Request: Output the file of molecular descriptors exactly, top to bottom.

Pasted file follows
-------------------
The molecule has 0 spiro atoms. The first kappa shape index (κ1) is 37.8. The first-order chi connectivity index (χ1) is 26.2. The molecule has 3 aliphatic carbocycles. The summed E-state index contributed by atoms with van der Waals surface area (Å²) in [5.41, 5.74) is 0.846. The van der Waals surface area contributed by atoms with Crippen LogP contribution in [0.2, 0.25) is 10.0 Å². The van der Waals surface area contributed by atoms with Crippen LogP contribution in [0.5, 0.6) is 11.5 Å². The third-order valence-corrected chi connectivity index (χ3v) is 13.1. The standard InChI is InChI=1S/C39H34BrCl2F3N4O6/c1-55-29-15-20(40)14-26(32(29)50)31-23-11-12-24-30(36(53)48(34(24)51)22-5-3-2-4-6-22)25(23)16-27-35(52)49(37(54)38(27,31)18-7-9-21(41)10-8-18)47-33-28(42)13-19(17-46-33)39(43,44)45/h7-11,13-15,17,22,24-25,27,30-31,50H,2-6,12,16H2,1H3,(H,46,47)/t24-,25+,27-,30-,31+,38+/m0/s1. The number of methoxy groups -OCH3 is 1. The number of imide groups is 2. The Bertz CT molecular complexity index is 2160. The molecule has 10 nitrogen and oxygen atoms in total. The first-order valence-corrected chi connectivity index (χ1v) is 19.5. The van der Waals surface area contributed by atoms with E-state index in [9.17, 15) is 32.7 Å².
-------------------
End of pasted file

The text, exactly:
The molecule has 0 spiro atoms. The first kappa shape index (κ1) is 37.8. The first-order chi connectivity index (χ1) is 26.2. The molecule has 3 aliphatic carbocycles. The summed E-state index contributed by atoms with van der Waals surface area (Å²) in [5.41, 5.74) is 0.846. The van der Waals surface area contributed by atoms with Crippen LogP contribution in [0.2, 0.25) is 10.0 Å². The van der Waals surface area contributed by atoms with Crippen LogP contribution in [0.5, 0.6) is 11.5 Å². The third-order valence-corrected chi connectivity index (χ3v) is 13.1. The standard InChI is InChI=1S/C39H34BrCl2F3N4O6/c1-55-29-15-20(40)14-26(32(29)50)31-23-11-12-24-30(36(53)48(34(24)51)22-5-3-2-4-6-22)25(23)16-27-35(52)49(37(54)38(27,31)18-7-9-21(41)10-8-18)47-33-28(42)13-19(17-46-33)39(43,44)45/h7-11,13-15,17,22,24-25,27,30-31,50H,2-6,12,16H2,1H3,(H,46,47)/t24-,25+,27-,30-,31+,38+/m0/s1. The number of methoxy groups -OCH3 is 1. The number of imide groups is 2. The Bertz CT molecular complexity index is 2160. The molecule has 10 nitrogen and oxygen atoms in total. The first-order valence-corrected chi connectivity index (χ1v) is 19.5. The van der Waals surface area contributed by atoms with E-state index in [9.17, 15) is 32.7 Å².